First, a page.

Speaking from my own experience, I highly recommend two things.
- Commit to a daily meditation practice of at least 10 minutes, twice per day. This will help you reduce daily stress, become more in tune with your emotions, and hear what your heart, mind
andbody are telling you. Second, if you notice the signs of burnout are particularly persistent and troublesome, take at least two consecutive days off to detach from work, family and other stressors (FYI, this is where your self-care community can step up to help you make that happen!).
One of my non-negotiable habits is my meditation practice. When I get quiet, everything gets really loud – my mind, my body, my gut, intuition. Each part of me begins to give me feedback in these moments of silence and solitude. I would strongly recommend making meditation a cornerstone practice in your life, one that you can lean on in difficult and overwhelming times.
- Take time for yourself when you can. This was my saving grace. If possible, find a place where you can’t do any work, take work-related calls or even check emails or texts. If being in nature brings you peace, immerse yourself in it. If you need a break from your family, find a way to make it happen. Sleep, nourish yourself with healthy food, read books or listen to podcasts, or maybe, don’t do a damn thing. If after those few days you don’t feel the weight lifted and are still dreading what lies ahead the next day, you very well might be suffering from burnout. If so, ask yourself if you’ve ever felt this way before; see if you can understand what led you to this point, and try to determine how long you’ve been feeling this way. Look to the past to understand if it’s just stress or if it may be more than that. If you think it may be burnout, or, even if you aren’t quite sure, it may be time to seek professional help, or, at the very least reach out to discuss your concerns with your inner circle.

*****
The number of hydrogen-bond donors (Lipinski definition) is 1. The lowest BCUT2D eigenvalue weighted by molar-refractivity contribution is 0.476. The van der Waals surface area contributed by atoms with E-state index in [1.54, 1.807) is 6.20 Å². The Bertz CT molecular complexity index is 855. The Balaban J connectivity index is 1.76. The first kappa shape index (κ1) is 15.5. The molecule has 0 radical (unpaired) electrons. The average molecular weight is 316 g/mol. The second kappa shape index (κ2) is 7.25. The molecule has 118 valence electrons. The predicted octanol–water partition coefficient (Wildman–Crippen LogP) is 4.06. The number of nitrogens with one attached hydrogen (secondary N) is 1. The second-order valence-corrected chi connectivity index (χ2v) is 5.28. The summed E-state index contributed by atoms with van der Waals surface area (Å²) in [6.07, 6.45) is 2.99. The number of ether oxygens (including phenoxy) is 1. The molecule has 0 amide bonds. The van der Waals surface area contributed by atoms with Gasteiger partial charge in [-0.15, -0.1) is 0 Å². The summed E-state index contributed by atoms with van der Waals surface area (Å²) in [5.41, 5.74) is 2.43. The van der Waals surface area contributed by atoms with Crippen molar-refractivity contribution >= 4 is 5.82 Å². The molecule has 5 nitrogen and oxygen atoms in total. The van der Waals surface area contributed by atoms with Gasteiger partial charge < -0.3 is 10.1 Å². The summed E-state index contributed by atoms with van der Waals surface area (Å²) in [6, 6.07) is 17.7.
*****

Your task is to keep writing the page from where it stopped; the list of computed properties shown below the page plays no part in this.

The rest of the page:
It’s also important to remember that communities of care work both ways. There are others in your group who may be experiencing burnout. This is where you can step up. Check-in and connect with a friend you haven’t seen around in a while. Who knows, you just might be the one able to help fix that leaky pipe before it bursts.
And if I can offer one take-away, it’s this: Burnout doesn’t make you weak. It is possible to bounce back from burnout but you will need the help of others. You will need to commit to big changes but change, as you know, only needs to begin with one step. BY SHELLY TYGIELSKI